Location: Dixon, Illinois
General Description: Five Blocks north from President Ronald Regan’s Boyhood Home is the Dixon city school he attended as a young boy. As part of the preservation of this historic landmark the school is today a museum dedicated to the history of the Northwest Territory and the part Dixon, Illinois played in this history. The various classrooms in the school on all three floors are home to a number of interesting exhibits ranging from Ronald Regan memorabilia to the history of the region and the town of Dixon.
1) As you walk in the front door of the school you get a good sense of the atmosphere of city schools in the early 1900s. Stairs immediately descend to the basement and ascend to the first floor like so many schools of the era. You are immediately welcomed by the staff who provide an overview of the museum, which is free to the public.
2) Each classroom on the first floor holds a different exhibit. There is a Prairie Room that is devoted to the efforts in the region to restore some of the lost prairie land and reintroduction of buffalo herds. There is an excellent exhibit that gives the history of the Black Hawk War of the mid-1800s. This was the final chapter for the native Indians in the region as they attempted, one last time, to regain their lands from encroaching settlers and was the only military experience for Abraham Lincoln although he never saw action in the war. There is a display of posters and other memorabilia of President Ronald Regan who spent his early childhood in Dixon. There is a very good exhibit about the Lincoln Highway, which was the first coast-to-coast highway in the US, and went through Dixon.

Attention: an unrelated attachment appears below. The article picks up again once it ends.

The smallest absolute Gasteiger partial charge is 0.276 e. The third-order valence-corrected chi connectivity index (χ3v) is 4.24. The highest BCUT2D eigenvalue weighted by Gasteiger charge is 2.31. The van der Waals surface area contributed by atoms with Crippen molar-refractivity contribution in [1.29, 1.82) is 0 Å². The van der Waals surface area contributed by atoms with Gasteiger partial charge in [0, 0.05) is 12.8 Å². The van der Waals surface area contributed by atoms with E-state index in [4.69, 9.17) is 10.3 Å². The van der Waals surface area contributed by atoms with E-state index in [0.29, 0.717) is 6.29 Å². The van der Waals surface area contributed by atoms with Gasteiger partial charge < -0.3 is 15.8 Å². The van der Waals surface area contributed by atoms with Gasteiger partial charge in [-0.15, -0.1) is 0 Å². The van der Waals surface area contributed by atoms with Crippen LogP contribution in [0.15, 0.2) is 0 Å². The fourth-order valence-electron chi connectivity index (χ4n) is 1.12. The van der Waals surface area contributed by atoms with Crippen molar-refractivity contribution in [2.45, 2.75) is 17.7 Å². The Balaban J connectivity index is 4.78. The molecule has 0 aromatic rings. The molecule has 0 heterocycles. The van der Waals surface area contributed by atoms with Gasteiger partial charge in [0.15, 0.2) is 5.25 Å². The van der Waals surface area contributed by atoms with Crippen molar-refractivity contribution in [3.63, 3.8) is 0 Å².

3) The second floor has another set of exhibits in the classrooms. One classroom has been left as a restored “Dutch” Regan Classroom with period desks and chalkboard. Another classroom holds a few exhibits devoted to the Walgreens history since they had their summer home in the area. Other classrooms are devoted to the WWII airfield at Dixon, the Veterans History Project, the Chautauqua History (one of a series of family summer camps in the early 1900s), and the history of Dixon dating from the 1840s.
4) The third floor contains the museum library and the restored gymnasium of the school.